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Cleeve Toot



Doubtless there is not a single jot of evidence for the following. But if you want to experience a thrill about those savage Ancient Britons then it's just the thing. Also, it's always nice to involve the Phoenicians in some way, don't you find.
Some months since a query was asked in these columns as to the derivation, &c., of the word 'toot'. Much interesting information was given, but I don't think the derivation as given below was hinted at. This derivation I found in a book published in 1888, written by Theodore Compton, and called "Winscombe Sketches of Rural Life and Scenery."

Speaking of Cleeve Toot, "a remarkable crag or conical rock, the top of which can be seen above the Brockley Woods from the railway between Nailsea and Yatton," we are informed that this is supposed to be one of the Toot Hills used by the Ancient Britons for sacrifices to the Celtic god Teutas. Also there are several other Toothills in different parts of England, as well as other places supposed to be named from the same deity - Tottenham, Tutbury, Tooting, to which might possibly be added Chewton Mendip and Chew Magna, near which is the Druid Temple of Stanton Drew. The Celtic deity Teutas was identified with the [Roman] god Mercurius, the Greek Hermes, the Egyptian Thoth and the Phoenician Tautus. Finally, reference is made to the human sacrifices which used to be made on Cleeve Toot. -- F.F.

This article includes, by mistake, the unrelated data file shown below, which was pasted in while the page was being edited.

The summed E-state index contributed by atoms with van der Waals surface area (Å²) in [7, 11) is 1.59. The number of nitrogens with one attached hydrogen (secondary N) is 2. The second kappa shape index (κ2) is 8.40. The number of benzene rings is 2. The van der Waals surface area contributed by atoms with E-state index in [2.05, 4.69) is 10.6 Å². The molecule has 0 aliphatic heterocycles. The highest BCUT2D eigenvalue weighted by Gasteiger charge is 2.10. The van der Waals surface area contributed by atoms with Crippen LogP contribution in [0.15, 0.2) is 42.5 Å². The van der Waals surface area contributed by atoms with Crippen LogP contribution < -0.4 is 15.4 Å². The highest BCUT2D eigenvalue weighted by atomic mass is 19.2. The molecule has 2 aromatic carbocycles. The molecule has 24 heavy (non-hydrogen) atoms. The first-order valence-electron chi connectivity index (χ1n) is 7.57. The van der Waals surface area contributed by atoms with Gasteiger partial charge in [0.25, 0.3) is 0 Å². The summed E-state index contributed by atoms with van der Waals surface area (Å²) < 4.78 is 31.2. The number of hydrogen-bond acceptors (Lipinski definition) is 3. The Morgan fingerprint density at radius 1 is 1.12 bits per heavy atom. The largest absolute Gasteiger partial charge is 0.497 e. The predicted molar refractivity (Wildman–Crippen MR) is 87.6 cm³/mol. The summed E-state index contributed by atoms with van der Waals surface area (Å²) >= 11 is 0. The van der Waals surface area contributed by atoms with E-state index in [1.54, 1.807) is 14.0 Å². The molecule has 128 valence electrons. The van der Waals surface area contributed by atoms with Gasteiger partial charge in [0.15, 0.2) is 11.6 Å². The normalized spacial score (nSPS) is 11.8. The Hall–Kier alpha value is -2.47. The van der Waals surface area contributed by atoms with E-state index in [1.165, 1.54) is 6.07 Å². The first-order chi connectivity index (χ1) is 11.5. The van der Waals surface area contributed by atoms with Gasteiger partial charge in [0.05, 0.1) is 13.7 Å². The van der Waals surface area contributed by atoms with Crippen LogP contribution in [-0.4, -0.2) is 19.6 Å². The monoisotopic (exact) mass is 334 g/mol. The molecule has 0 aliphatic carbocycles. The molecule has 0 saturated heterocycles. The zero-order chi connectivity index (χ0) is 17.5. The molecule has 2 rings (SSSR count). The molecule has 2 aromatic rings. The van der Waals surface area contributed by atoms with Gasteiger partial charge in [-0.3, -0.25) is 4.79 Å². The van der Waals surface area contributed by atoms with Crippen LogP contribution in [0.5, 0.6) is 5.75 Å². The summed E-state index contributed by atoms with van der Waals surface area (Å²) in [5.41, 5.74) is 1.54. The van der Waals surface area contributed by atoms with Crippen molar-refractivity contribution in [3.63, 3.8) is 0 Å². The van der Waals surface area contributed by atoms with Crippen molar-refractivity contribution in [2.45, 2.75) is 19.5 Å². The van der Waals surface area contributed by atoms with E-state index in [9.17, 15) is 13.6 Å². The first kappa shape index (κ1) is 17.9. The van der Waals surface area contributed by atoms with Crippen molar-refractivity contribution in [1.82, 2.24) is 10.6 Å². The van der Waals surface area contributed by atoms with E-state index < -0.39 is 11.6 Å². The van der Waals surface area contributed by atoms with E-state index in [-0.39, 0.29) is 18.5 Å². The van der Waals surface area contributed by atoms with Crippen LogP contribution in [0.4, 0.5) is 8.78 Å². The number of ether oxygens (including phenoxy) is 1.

In the Notes and Queries section of the Taunton Courier, 13th May 1936.
Rhiannon Posted by Rhiannon
22nd November 2017ce
Edited 22nd November 2017ce

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